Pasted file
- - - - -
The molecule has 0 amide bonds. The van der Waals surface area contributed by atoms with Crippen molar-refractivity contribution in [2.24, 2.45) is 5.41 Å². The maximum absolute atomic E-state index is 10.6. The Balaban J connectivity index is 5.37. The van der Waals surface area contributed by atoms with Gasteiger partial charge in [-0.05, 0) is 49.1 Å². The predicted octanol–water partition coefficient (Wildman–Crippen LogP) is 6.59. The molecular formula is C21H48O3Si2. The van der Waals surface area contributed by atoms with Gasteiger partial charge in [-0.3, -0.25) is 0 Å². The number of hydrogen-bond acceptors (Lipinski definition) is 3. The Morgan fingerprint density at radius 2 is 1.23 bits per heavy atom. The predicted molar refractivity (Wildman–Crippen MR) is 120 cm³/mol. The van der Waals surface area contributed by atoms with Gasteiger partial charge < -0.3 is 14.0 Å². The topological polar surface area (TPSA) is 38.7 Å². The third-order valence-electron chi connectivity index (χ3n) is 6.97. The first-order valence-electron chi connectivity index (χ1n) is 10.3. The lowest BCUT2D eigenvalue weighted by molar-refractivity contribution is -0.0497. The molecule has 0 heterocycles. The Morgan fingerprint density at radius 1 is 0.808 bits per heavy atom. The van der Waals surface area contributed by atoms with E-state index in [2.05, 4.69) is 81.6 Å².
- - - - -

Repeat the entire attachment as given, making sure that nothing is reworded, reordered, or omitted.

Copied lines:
The molecule has 0 amide bonds. The van der Waals surface area contributed by atoms with Crippen molar-refractivity contribution in [2.24, 2.45) is 5.41 Å². The maximum absolute atomic E-state index is 10.6. The Balaban J connectivity index is 5.37. The van der Waals surface area contributed by atoms with Gasteiger partial charge in [-0.05, 0) is 49.1 Å². The predicted octanol–water partition coefficient (Wildman–Crippen LogP) is 6.59. The molecular formula is C21H48O3Si2. The van der Waals surface area contributed by atoms with Gasteiger partial charge in [-0.3, -0.25) is 0 Å². The number of hydrogen-bond acceptors (Lipinski definition) is 3. The Morgan fingerprint density at radius 2 is 1.23 bits per heavy atom. The predicted molar refractivity (Wildman–Crippen MR) is 120 cm³/mol. The van der Waals surface area contributed by atoms with Gasteiger partial charge < -0.3 is 14.0 Å². The topological polar surface area (TPSA) is 38.7 Å². The third-order valence-electron chi connectivity index (χ3n) is 6.97. The first-order valence-electron chi connectivity index (χ1n) is 10.3. The lowest BCUT2D eigenvalue weighted by molar-refractivity contribution is -0.0497. The molecule has 0 heterocycles. The Morgan fingerprint density at radius 1 is 0.808 bits per heavy atom. The van der Waals surface area contributed by atoms with E-state index in [2.05, 4.69) is 81.6 Å².